New Brunswick

New inflation relief program targets 'most vulnerable' in New Brunswick

The Higgs government says it will distribute a one-time payment to low-income New Brunswickers to help them deal with soaring gasoline and grocery bills.

Money will go to people already receiving low-income or housing benefits

A $20 million program aimed at helping New Brunswickers cope with increasing fuel and food prices was announced Wednesday. (Robert Jones/CBC)

The Higgs government says it will distribute a one-time payment to low-income New Brunswickers to help them deal with soaring gasoline and grocery bills.

The Emergency Fuel and Food Benefit will see low-income individuals receive $225 and low-income families, including seniors, receive $450.

More than 75,000 people are eligible, and the money will go to people already receiving low-income or housing benefits from the Department of Social Development, the province said in a news release.

"We wanted to get it to a targeted group, a group we could roll it out quickly to, and they could feel the benefit right now, over this time period," Premier Blaine Higgs told reporters.

A man stands in front of the Canadian and New Brunswick flags.
Premier Blaine Higgs said the program will be targeted 'to the most vulnerable people.' (Ed Hunter/CBC)

The total cost of the program will be $20 million, and the money will go out this month, the premier said.

The release doesn't say when the money will be distributed, but Higgs said Tuesday that the program would get money out "quickly," sometime this month.

That represents a reversal for Higgs.

Earlier this spring, he suggested that he'd have to wait until the third quarter of the fiscal year to see sales tax revenues and decide if a rebate or some other form of relief was affordable, or if people were cutting back enough on gas to deprive the province of a tax windfall.

But Wednesday, the premier said it appears gas consumption is remaining steady, "and that gave us some confidence that we'd have some money that we could put into the system."

Opposition says not enough

The benefit was immediately denounced as not enough to address the high cost of living, particularly for New Brunswickers not on social assistance but who are still struggling because of soaring costs.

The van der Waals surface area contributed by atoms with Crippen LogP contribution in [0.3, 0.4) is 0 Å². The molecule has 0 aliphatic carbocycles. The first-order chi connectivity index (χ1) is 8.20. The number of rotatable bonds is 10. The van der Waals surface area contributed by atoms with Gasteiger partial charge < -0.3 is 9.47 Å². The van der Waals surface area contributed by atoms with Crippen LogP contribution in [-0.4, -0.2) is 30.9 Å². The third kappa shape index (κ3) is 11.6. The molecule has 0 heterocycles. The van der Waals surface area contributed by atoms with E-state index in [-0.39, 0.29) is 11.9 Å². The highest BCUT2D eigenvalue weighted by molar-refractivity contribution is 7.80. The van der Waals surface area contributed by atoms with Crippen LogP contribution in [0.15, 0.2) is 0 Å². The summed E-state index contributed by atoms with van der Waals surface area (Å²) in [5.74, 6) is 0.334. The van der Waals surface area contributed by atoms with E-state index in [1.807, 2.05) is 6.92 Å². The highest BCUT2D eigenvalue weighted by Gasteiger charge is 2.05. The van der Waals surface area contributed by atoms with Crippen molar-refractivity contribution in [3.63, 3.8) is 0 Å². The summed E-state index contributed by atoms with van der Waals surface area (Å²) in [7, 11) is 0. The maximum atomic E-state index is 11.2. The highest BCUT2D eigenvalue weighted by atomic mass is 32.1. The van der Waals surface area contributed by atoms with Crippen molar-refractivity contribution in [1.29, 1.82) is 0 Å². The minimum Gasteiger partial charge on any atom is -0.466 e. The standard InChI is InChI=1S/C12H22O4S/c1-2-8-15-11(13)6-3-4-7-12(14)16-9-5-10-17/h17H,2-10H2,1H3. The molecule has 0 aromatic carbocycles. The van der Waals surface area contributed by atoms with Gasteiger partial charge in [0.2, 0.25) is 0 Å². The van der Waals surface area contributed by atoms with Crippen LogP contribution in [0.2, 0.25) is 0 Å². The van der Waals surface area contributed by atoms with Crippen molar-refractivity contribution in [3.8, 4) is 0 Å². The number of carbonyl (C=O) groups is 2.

"They're still at a threshold where it's very difficult," said Opposition Liberal Leader Roger Melanson, who repeated his call for a cut to the provincial gas tax.

Green Party Leader David Coon questioned why the Higgs government keeps implementing one-off, short-term assistance programs like the cap on rent increases, which applies for this year only.

"What is it with this one-time-only government?" he said.

The Greens have proposed a higher harmonized sales tax rebate for people who earn minimum wage or who are considered the working poor. They also wants Higgs to move up a minimum wage increase scheduled for this fall.

Janelle LeBlanc, the provincial co-ordinator for the Common Front for Social Justice, said the government must implement longer-term solutions to poverty, including a higher minimum wage, higher social assistance benefits and free public transit. 

"The measures announced today are important and necessary for existing clients of Social Development. However, it does exclude many people living in poverty, and low-income workers. We would have liked to see more permanent solutions." 

Province to reconsider in fall

Higgs said that while the program is a one-time payment, his government would look at more assistance if high inflation persists into the fall.

He also wouldn't rule out broadening the program beyond social assistance recipients if that becomes necessary.

"I don't rule out some sort of program in that case," he said.

But he added that the province itself is facing $100 million in higher costs because of inflation, and N.B. Power could take a similar hit. 

Higgs said that means it's too early to say if the province will be able to run a budget surplus as projected this year.

"We didn't plan on this when we put a budget together," he said. "Our goal is not to amass a surplus. Our goal is ensure that if we can put money into the pockets of people who need it in these times of uncertainty, we can do it sustainably and prudently." 

The government is also giving food banks in the province an additional $1 million on top of an earlier $1 million grant this spring.

The government is facing two byelections in the Miramichi area on June 20. 

Last week, a new poll by Narrative Research said 52 per cent of respondents were dissatisfied with the government's performance compared to 40 per cent who were satisfied. 

The current maximum price per litre of regular gasoline is $2.08 in New Brunswick, up from $1.44 at the start of the year. 

The province's news release points out that it has raised social assistance rates and the minimum wage, has cut income taxes, has rent-cap legislation before the legislature and is lowering child care costs effective this month as part of a federal-provincial agreement. 

The release does not mention people on disability benefits being eligible for the program. 

"I would say so," Higgs told reporters when asked if they were included, though he later said that "it would be my intent that would apply as well."


Jacques Poitras

Provincial Affairs reporter

Jacques Poitras has been CBC's provincial affairs reporter in New Brunswick since 2000. He grew up in Moncton and covered Parliament in Ottawa for the New Brunswick Telegraph-Journal. He has reported on every New Brunswick election since 1995 and won awards from the Radio Television Digital News Association, the National Newspaper Awards and Amnesty International. He is also the author of five non-fiction books about New Brunswick politics and history.